What began in the early Pandya times (7th century AD) as a simple cave temple developed in time to one of the largest temple complex in the district.
There is another temple dedicated to Murugan (முருகன்), on the top of the hillock.
There is plethora of inscriptions here and the musical inscription found on a face of the cave-temple is important in the musical history of India.
 
[[படிமம்:Kudumiyamalai rockcut templ.jpg|thumb|right|Kudumiyamalai rockcut temple</br>(c) http://pudukkottai.org]]
 
 
=== MELAK-KOIL ===
 
 
The oldest part of the Kudumiyamalai temple is the rock-cut cave shrine called Melak-koil or Thiru-merrali. Once thought to be of Pallava authorship, this rock-cut temple is now considered as early Pandya, belonging to seventh century. It may be pointed that the cave temple in Sittannavasal (சித்தன்னவாசல்) was also originally considered to be of Pallava origin.
 
TEMPLE ARCHITECTURE
 
The original rock-cut temple, facing east, measures twelve feet by thirteen in the sanctum and an ardha-mandapam (அர்த்த-மண்டபம்) twenty-three feet by eight. The two pillars and the two pilasters here are different in style from all the cave pillars in Tamilnadu in their being of the Chalukya prototype.
 
[[படிமம்:Kudumiyamalai rockcut dvara.jpg|thumb|right|துவாரபாலகர்</br>(c) http://pudukkottai.org]]
 
The Dvara-palaka-s (துவாரபாலகர்) are two-armed, and while both wear rudraksha beads, only one wears the yagnopavita (யஞ்ஞோபவீதம்). They may be portrait sculptures. Over the entrance to the inner shrine are four figures representing flying gods. There are also a valamburi (வலம்புரி, the trunk curled to right) Ganesa carved on the rock and two free standing, loose sculpture of the early Cholas period (9th-10th century) one representing the Chandikesvara (சண்டிகேஸ்வரர்) and the other the Somaskanda (சோமாஸ்கந்தர்) group.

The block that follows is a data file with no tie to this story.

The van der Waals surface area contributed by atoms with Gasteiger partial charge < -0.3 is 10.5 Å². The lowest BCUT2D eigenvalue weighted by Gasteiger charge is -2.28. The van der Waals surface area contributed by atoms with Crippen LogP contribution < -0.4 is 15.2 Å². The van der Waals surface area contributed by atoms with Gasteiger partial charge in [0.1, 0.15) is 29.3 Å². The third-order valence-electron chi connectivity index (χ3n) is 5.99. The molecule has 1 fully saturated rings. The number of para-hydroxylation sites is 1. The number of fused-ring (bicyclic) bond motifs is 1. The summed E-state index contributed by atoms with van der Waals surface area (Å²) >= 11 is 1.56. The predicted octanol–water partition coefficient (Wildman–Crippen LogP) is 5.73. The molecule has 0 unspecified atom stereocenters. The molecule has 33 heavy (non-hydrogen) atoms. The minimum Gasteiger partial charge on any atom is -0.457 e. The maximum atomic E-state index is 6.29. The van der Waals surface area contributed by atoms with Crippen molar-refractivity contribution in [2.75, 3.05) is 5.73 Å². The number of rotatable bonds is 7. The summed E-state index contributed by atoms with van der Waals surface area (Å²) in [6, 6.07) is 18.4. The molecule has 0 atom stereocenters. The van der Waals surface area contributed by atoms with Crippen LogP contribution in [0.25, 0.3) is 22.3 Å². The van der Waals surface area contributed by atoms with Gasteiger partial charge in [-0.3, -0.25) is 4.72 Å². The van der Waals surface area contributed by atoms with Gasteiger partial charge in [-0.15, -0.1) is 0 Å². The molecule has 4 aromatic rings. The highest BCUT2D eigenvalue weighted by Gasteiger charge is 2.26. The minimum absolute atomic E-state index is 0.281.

The maha-mandapam (மகாமண்டபம்) in the front of the cave temple was built up in the reign of Kulottunga Chozha I (முதலாம் குலோத்துங்கச் சோழன்) (1070-1120) and the front mandapam was built by a Tondaiman (தொண்டைமான்) ruler.
[[படிமம்:Kudumiyamalai rockcut nayan.jpg|thumb|right|</br>(c) http://pudukkottai.org]]
To south of the rock-cut shrine, by the side of the celebrated musical inscription, is a large, about five-foot high figure of 'idampuri' (இடம்புரி, trunk curled to left) Ganesa cut in bas-relief.
Rishabha-rudha (ரிஷபாரூடர்) with 63 Nayanmar-s (நாயன்மார்கள்) relief on the cut in the vertical hillock.Far above this shrine, but a little to the north of it, cut in the vertical surface of the hillock and approached by a narrow and dangerous ledge are figures of sixty-three Nayanar-s and of Siva and Parvathi on the bull have been carved.
 
== சென்றடையும் வழி ==
 
Kudumiyamalai is located on Pudukkottai-Kodumbalur-Manapparai (புதுக்கோட்டை - கொடும்பாளூர்-மணப்பாறை) road about 20 Kilometers from Pudukkottai.
Following the road off the main road one reaches the foothills of the hillock where the temple complex is situated.
Town Bus facility is available from Pudukkottai.
 
== References and acknowledgements ==
[http://pudukkottai.org Pudukkottai.org]